Minneapolis voters have a chance to decide on a police replacement measure, Fox News reports.
Voters can either reject or approve a measure that would dismantle the city’s police department.
It would then be replaced by another law enforcement agency.
This is the first real decision after Minneapolis became the epicenter of the police reform movement following the death of George Floyd last year.
A majority of voters would need to endorse the measure for it to pass.
Some Black residents told the Associated Press that they don’t want to replace the police department.
These residents cited safety concerns. Abolishing the police department could negatively impact communities.
“Everybody says we want the police to be held accountable and we want fair policing. No one has said we need to get rid of the police,” Armstrong, a Black activist who owns a mental health practice and a clothing store, told AP.
“There needs to be a huge overhaul from the ground up, but we need some form of community safety because over here shots are ringing out day and night.”
“The issue of the police is not the number one thing that African-Americans are facing,” Rev. Jerry McAfee, a pastor at New Salem Missionary Baptist Church, told Fox News.
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Supporters say the move would overhaul how policing is conducted in the city. The goal is for the replacement law enforcement agency to employ an appropriate response depending on the type of call received. In other words, a counselor or social worker could respond to mental health calls instead of police officers.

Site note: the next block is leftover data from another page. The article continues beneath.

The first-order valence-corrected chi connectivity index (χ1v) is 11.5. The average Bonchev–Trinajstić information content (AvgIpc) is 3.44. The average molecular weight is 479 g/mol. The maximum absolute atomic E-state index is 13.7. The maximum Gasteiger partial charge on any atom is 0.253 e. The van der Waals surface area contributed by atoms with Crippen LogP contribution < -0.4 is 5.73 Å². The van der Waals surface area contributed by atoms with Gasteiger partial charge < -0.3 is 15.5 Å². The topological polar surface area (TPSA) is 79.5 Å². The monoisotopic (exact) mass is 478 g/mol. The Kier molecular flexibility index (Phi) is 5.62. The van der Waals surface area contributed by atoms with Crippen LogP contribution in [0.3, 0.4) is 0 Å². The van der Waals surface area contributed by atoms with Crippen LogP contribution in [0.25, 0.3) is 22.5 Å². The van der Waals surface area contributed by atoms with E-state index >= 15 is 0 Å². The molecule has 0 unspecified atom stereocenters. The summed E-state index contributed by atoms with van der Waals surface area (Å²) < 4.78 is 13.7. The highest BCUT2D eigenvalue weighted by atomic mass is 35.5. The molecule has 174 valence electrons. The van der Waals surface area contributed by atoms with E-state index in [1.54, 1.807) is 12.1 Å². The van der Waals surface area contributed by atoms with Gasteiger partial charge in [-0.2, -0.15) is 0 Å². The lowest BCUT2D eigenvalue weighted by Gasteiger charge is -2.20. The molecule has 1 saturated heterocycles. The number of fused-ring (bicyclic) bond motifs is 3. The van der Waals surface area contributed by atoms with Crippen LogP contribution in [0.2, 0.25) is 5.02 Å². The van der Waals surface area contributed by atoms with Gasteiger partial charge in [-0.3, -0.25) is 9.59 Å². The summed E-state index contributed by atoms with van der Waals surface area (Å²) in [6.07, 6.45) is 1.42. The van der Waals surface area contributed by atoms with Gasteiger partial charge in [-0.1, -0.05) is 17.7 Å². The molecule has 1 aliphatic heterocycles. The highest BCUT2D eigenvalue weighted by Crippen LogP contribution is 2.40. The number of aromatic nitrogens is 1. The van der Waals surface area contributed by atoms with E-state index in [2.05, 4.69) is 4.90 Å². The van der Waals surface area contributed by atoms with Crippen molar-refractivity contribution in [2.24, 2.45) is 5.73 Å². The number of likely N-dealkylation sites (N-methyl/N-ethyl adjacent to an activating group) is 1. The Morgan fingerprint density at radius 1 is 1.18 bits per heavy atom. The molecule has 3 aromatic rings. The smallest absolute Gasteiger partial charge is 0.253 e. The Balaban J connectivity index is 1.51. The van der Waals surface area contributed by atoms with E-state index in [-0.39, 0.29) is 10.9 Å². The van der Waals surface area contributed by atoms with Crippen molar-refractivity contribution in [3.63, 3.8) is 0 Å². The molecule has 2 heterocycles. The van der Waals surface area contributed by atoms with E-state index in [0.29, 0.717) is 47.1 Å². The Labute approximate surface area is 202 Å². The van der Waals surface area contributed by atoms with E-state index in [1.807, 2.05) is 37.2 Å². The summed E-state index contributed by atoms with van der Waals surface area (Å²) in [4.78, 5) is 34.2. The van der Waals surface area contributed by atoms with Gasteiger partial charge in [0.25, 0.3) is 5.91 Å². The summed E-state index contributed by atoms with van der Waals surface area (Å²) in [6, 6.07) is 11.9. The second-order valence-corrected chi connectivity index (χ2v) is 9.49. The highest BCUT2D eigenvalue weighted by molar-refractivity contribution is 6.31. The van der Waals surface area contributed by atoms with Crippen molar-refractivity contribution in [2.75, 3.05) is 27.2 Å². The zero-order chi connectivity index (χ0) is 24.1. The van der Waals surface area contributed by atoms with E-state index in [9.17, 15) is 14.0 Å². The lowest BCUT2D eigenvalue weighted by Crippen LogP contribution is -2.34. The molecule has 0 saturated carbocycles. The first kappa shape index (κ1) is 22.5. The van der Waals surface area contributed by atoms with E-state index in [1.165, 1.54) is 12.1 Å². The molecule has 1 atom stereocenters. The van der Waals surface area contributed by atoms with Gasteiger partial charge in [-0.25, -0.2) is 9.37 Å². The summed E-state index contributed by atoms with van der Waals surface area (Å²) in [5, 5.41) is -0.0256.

“I was raised to understand that when you get in trouble, you call 911 and someone on the other end is going to help. Most of the time, unless it’s fire, the helper is going to be a police officer,” Erica Mauter, a Minneapolis resident who supports the measure, told Fox News. “I’ve come to understand as I’ve lived more of my life that sometimes the right helper for the problem is not a police officer with a gun.”
On the flip side, opponents have voiced concerns over the measure’s vague language and how such a transition would be implemented and its impact on policing in Minnesota’s largest city.
“They can’t just take the largest city in the state and take the police away and put in some social workers,” Kevin Rofidal, a retired police officer from the Minneapolis suburb of Edina, told Fox News. “The police aren’t the problem here. The problem is going to be who is going to show up at the polling place.”
“Is it the people in the high-crime neighborhoods or is it the progressive who just moved here and want to change the city?” he added.
A spokesman for Yes 4 Minneapolis, the group that gathered 22,000 signatures to get the question on the ballot, told Fox News last week they want “public safety that prioritizes a public health lens so that we ensure that professionals who are trained in their fields are responding to calls that are relevant to those fields.”